ISEAL develops new ‘credibility principles’ for ecolabels


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The standards should help separate credible ecolabels from 'greenwashing', ISEAL claims
The standards should help separate credible ecolabels from 'greenwashing', ISEAL claims

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Global certification association ISEAL Alliance has developed a set of principles for defining what makes an ecolabel, standard or certification credible.

According to the Ecolabel Index, there are now more than 400 ecolabels on the market – making a range of promises from protecting habitats to biodegradability. Meanwhile, companies are looking for ways to protect their reputation and avoid losing the trust of consumers, and some eco-symbols are widely recognised.

But ISEAL suggests that few people know what lies behind these labels. With the help of sustainability leaders involved in a year-long consultation process, it has established ten credibility principles on which such claims should be based to ensure there is a link between action and impact.

The credibility principles are: Sustainability. Improvement. Relevance. Rigour. Engagement. Impartiality. Transparency. Accessibility. Truthfulness. Efficiency. (More information on the principles is available here.)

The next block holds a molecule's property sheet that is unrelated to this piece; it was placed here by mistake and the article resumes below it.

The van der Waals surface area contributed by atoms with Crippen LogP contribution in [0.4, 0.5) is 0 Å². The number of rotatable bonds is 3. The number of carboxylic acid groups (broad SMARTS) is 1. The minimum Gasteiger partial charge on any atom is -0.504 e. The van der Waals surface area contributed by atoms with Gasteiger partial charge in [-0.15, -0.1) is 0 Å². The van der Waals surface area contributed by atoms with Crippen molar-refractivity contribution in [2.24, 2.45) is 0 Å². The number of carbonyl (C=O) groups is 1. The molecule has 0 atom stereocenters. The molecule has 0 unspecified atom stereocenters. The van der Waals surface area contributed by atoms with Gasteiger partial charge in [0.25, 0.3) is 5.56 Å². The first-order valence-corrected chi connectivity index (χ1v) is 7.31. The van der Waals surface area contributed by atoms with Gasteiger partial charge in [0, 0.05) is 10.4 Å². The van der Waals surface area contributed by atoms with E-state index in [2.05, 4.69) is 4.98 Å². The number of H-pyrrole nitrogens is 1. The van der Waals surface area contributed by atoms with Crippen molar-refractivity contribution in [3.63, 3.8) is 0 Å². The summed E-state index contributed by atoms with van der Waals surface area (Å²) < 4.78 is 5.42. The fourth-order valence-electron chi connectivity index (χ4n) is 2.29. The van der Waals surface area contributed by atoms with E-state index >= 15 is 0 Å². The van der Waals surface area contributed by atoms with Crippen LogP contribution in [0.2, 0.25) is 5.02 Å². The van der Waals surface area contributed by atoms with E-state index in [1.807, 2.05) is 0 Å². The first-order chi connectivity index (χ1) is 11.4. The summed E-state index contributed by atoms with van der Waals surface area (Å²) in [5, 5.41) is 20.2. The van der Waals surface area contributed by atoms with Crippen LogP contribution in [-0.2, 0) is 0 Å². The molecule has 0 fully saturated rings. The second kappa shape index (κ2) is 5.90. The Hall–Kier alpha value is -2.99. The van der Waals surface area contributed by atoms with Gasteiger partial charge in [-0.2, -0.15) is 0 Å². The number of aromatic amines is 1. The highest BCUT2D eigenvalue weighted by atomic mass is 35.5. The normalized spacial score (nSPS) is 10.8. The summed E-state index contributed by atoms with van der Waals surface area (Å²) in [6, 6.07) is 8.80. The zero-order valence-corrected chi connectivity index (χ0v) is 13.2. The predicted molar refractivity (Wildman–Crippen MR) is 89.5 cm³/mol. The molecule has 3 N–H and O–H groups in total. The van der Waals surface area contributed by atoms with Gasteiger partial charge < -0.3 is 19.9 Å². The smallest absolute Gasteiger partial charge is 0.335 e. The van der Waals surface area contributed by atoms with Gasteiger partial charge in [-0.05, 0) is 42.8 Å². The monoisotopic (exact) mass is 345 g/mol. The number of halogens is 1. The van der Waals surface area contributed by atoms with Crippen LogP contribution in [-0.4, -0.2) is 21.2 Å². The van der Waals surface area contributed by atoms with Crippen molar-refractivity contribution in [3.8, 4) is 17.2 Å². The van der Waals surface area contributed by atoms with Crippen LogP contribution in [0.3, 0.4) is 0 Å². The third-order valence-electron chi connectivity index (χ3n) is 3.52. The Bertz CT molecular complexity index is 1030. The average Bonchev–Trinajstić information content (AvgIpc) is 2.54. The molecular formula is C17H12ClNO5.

Amy Jackson, senior credibility manager at ISEAL who led the public consultation on the principles said: “Assessing the long-term impacts of certification takes time, but if you know that a standards system is doing good work and can be trusted, you can reliably do business with them without having all the data in front of you.”

The consultation included NGOs, governments, businesses, producer groups, consumer organisations, and certification systems, and was overseen by a multi-stakeholder steering committee.

Executive director of ISEAL Karin Kreider explained: “A chocolate bar might have a label indicating that the cocoa beans were sustainably grown, but a supermarket’s procurement person can dig deeper thanks to the language of the ISEAL Credibility Principles, asking a standard-setting organisation if their system embraces relevance, for example, by addressing the main challenges in cocoa production, such as child labour and pesticides, or if they embrace the principle of improvement by having a monitoring system in place to measure whether their certification has a positive impact, such as poverty reduction or biodiversity conservation.”

The principles are intended to be applicable across industries, and are also intended to provide guidance to companies wishing to assess their own sustainability standards.

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